Jesus, it seems, had made sure the number was twelve. At least that is the record of a couple of the gospel evangelists. The gospels are a bit unclear as to the exact names of the twelve; the actual names differ in the gospels. But no matter.

According to Luke, the writer of Acts, the apostles needed a twelfth. So, first they chose the finalists. They chose two nominees from among all the people who had been with them from the beginning, nominees who would be authentic witnesses to the resurrection of Jesus. They nominated Barsabbas and Matthias.

They prayed. Then, they simply chose lots.

This morning, I want to salute those two men, who were willing to let their names go forward in the search process: Barsabbas and Matthias. For me, these two saints are the patron saints of elections.

Like all nominees, they were willing to be public with their possibility. Each one knew, I am sure, that he might not be chosen. But they were honored. More importantly, they were willing to be vulnerable, to be exposed, to be critiqued and analyzed.

This is the key feature of public nomination; they were willing to be vulnerable. That is what the six candidates for election in the Diocese of Atlanta are doing. We are willing to be public, willing to make an offering of ourselves for the greater common good. That means sacrificing some privacy, letting people comment on us, letting people ask us all sorts of questions.

In fact, it means sacrificing a lot of privacy. We know that people are saying all sorts of things about us. Some of it is accurate and true and good. Some of it is downright inaccurate and misleading and even pernicious. But that is the way of human curiosity, human speculation, and it is certainly the way of human politics.

The six of us, the six candidates, and our spouses, all spent considerable time together this past week, and I think I can say that we enjoyed each other. We like each other! God has worked in each of us to bring us to this point, and we share lots of things in common. It has been fun for us to be priests in the Episcopal Church.

Maybe the most important thing we share, even though we never said this exactly, is a willingness to lose. We share a willingness to lose.

People who offer themselves for election always know that there is a distinct possibility that we will lose the election. I believe that is an important offering to the church. The offering of loss. The offering that, yes, I might lose. And that will be okay.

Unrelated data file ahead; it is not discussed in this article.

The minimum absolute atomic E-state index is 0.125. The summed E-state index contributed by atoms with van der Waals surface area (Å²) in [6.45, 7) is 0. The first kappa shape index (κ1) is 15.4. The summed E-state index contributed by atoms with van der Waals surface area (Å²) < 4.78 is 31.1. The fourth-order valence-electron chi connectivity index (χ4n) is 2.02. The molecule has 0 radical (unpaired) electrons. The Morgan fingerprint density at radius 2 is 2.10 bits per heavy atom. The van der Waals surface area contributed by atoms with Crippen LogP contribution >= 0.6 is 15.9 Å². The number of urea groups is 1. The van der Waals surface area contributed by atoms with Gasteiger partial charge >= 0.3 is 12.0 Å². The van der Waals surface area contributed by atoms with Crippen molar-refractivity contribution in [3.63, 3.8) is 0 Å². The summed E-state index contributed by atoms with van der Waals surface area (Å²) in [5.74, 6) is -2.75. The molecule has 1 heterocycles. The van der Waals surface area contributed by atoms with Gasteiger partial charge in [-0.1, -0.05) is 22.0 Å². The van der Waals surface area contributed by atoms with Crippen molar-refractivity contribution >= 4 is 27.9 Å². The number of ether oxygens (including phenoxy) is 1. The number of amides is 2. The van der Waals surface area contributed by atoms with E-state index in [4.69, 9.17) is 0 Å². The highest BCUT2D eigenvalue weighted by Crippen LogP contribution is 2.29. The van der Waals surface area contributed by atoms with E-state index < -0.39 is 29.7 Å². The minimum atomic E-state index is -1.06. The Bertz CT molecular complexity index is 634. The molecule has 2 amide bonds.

For me, Barsabbas and Matthias, those first two nominees for apostolic leadership in the church, are the patron saints of elections. I suppose that they both knew they might not be chosen. But they let their names stand, anyway.

And the name of Barsabbas was not chosen. He, then, might be called the patron saint of losers. According to the record of history, he lost. Alas, this is the only time in the New Testament that his name is even mentioned. There is a small legend about what might have happened to him, but nothing of any substance. He lost, and nothing more is heard about him.

I salute Barsabbas this morning, about whom we know nothing more than that he lost the election. He is the patron saint of losers.

But, here’s the thing. What about the winner, the man whose name was chosen? What about Matthias, whose name was chosen, by lot, who became the twelfth apostle? Is he, therefore, to be remembered as the patron saint of winners?

Well, it turns out that, alas, this is the only time in the New Testament that his name is even mentioned, too! With him, too, there is a small legend about what might have happened to him, but nothing of any substance. He actually won, and yet nothing more is heard about him.

Barsabbas lost, and nothing more is heard about him. Matthias won, and nothing more is heard about him, either. Whether they won or lost, nothing more was heard about them. They began an apostolic succession, but their lives were not remembered. Maybe, apostolic leadership is not about being remembered individually.

And it’s not just apostolic leadership, but leadership of any kind. I salute all those who offer themselves for service, whether it is in the church, or elsewhere for the common good. You who run for election anywhere, you who want to be leaders, you who sacrifice your privacy for the greater good anywhere. Your willingness to lose is, actually, a good example to all of us. To follow in the steps of the apostles is to be willing to lose yourself. To be willing to lose is the best form of Christian leadership. Christian leadership is being willing to lose.

Apostolic leadership, then, witnesses to something beyond individual identity, beyond individual pride, beyond whether one wins or loses. Apostolic succession is about witnessing to the death and resurrection of Jesus Christ, a pattern of life that guides the Christian Church from generation to generation.

Finally, in Christ, there are no winners or losers. There is only the Body of Christ, with its many faithful members.  The words of the blessed apostle Paul are the words of a true leader: “We do not live to ourselves, and we do not die to ourselves. If we live, we live to the Lord, and if we die, we die to the Lord; so, then, whether we live or whether we die; we are the Lord’s.” (Romans 14.7-8).